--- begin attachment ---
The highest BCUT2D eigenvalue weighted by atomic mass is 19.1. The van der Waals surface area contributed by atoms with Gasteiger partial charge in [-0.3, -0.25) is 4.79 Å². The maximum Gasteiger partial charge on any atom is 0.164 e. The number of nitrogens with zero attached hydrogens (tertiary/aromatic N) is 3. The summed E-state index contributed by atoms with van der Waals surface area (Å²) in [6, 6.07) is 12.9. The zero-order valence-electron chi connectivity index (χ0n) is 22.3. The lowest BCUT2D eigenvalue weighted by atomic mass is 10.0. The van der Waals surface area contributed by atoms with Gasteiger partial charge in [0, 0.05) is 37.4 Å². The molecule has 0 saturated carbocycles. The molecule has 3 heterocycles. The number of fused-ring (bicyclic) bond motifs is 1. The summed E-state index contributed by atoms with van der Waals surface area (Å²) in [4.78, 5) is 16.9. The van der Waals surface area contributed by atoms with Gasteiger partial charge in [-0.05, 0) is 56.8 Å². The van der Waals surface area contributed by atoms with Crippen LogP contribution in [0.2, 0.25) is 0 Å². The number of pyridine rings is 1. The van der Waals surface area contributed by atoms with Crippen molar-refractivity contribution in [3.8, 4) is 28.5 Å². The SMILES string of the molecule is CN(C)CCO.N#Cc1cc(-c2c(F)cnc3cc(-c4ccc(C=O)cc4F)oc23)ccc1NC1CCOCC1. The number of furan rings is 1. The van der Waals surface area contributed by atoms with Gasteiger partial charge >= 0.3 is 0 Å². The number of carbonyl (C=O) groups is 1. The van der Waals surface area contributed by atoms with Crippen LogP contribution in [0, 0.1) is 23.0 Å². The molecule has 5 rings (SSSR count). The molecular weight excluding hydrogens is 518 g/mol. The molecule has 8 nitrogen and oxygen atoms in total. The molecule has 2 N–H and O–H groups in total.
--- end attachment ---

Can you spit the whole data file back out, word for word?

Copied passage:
The highest BCUT2D eigenvalue weighted by atomic mass is 19.1. The van der Waals surface area contributed by atoms with Gasteiger partial charge in [-0.3, -0.25) is 4.79 Å². The maximum Gasteiger partial charge on any atom is 0.164 e. The number of nitrogens with zero attached hydrogens (tertiary/aromatic N) is 3. The summed E-state index contributed by atoms with van der Waals surface area (Å²) in [6, 6.07) is 12.9. The zero-order valence-electron chi connectivity index (χ0n) is 22.3. The lowest BCUT2D eigenvalue weighted by atomic mass is 10.0. The van der Waals surface area contributed by atoms with Gasteiger partial charge in [0, 0.05) is 37.4 Å². The molecule has 0 saturated carbocycles. The molecule has 3 heterocycles. The number of fused-ring (bicyclic) bond motifs is 1. The summed E-state index contributed by atoms with van der Waals surface area (Å²) in [4.78, 5) is 16.9. The van der Waals surface area contributed by atoms with Gasteiger partial charge in [-0.05, 0) is 56.8 Å². The van der Waals surface area contributed by atoms with Crippen LogP contribution in [0.2, 0.25) is 0 Å². The number of pyridine rings is 1. The van der Waals surface area contributed by atoms with Crippen molar-refractivity contribution in [3.8, 4) is 28.5 Å². The SMILES string of the molecule is CN(C)CCO.N#Cc1cc(-c2c(F)cnc3cc(-c4ccc(C=O)cc4F)oc23)ccc1NC1CCOCC1. The number of furan rings is 1. The van der Waals surface area contributed by atoms with Gasteiger partial charge >= 0.3 is 0 Å². The number of carbonyl (C=O) groups is 1. The van der Waals surface area contributed by atoms with Crippen LogP contribution in [0, 0.1) is 23.0 Å². The molecule has 5 rings (SSSR count). The molecular weight excluding hydrogens is 518 g/mol. The molecule has 8 nitrogen and oxygen atoms in total. The molecule has 2 N–H and O–H groups in total.